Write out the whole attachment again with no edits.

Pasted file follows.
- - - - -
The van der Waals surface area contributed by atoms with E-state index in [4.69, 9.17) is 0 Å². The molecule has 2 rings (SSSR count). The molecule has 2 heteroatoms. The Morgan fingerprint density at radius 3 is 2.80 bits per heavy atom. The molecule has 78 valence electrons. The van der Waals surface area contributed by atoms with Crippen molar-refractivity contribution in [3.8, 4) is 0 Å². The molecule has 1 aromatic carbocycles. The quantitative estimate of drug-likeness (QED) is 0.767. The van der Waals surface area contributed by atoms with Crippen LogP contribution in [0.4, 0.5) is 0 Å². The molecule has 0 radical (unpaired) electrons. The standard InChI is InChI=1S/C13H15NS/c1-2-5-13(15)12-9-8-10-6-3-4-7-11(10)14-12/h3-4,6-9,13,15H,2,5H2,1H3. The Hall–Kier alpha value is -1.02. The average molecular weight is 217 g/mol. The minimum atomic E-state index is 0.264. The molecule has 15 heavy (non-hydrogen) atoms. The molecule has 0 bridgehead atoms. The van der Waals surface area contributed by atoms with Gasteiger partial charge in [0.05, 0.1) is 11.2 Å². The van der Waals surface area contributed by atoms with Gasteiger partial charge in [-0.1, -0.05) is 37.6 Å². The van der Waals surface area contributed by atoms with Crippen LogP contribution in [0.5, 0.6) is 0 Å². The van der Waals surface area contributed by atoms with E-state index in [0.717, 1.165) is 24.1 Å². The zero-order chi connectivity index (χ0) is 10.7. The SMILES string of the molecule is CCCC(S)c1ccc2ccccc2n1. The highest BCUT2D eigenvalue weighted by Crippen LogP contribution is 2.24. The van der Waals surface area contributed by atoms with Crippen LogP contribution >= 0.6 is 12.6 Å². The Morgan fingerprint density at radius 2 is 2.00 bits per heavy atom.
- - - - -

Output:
The van der Waals surface area contributed by atoms with E-state index in [4.69, 9.17) is 0 Å². The molecule has 2 rings (SSSR count). The molecule has 2 heteroatoms. The Morgan fingerprint density at radius 3 is 2.80 bits per heavy atom. The molecule has 78 valence electrons. The van der Waals surface area contributed by atoms with Crippen molar-refractivity contribution in [3.8, 4) is 0 Å². The molecule has 1 aromatic carbocycles. The quantitative estimate of drug-likeness (QED) is 0.767. The van der Waals surface area contributed by atoms with Crippen LogP contribution in [0.4, 0.5) is 0 Å². The molecule has 0 radical (unpaired) electrons. The standard InChI is InChI=1S/C13H15NS/c1-2-5-13(15)12-9-8-10-6-3-4-7-11(10)14-12/h3-4,6-9,13,15H,2,5H2,1H3. The Hall–Kier alpha value is -1.02. The average molecular weight is 217 g/mol. The minimum atomic E-state index is 0.264. The molecule has 15 heavy (non-hydrogen) atoms. The molecule has 0 bridgehead atoms. The van der Waals surface area contributed by atoms with Gasteiger partial charge in [0.05, 0.1) is 11.2 Å². The van der Waals surface area contributed by atoms with Gasteiger partial charge in [-0.1, -0.05) is 37.6 Å². The van der Waals surface area contributed by atoms with Crippen LogP contribution in [0.5, 0.6) is 0 Å². The van der Waals surface area contributed by atoms with E-state index in [0.717, 1.165) is 24.1 Å². The zero-order chi connectivity index (χ0) is 10.7. The SMILES string of the molecule is CCCC(S)c1ccc2ccccc2n1. The highest BCUT2D eigenvalue weighted by Crippen LogP contribution is 2.24. The van der Waals surface area contributed by atoms with Crippen LogP contribution >= 0.6 is 12.6 Å². The Morgan fingerprint density at radius 2 is 2.00 bits per heavy atom.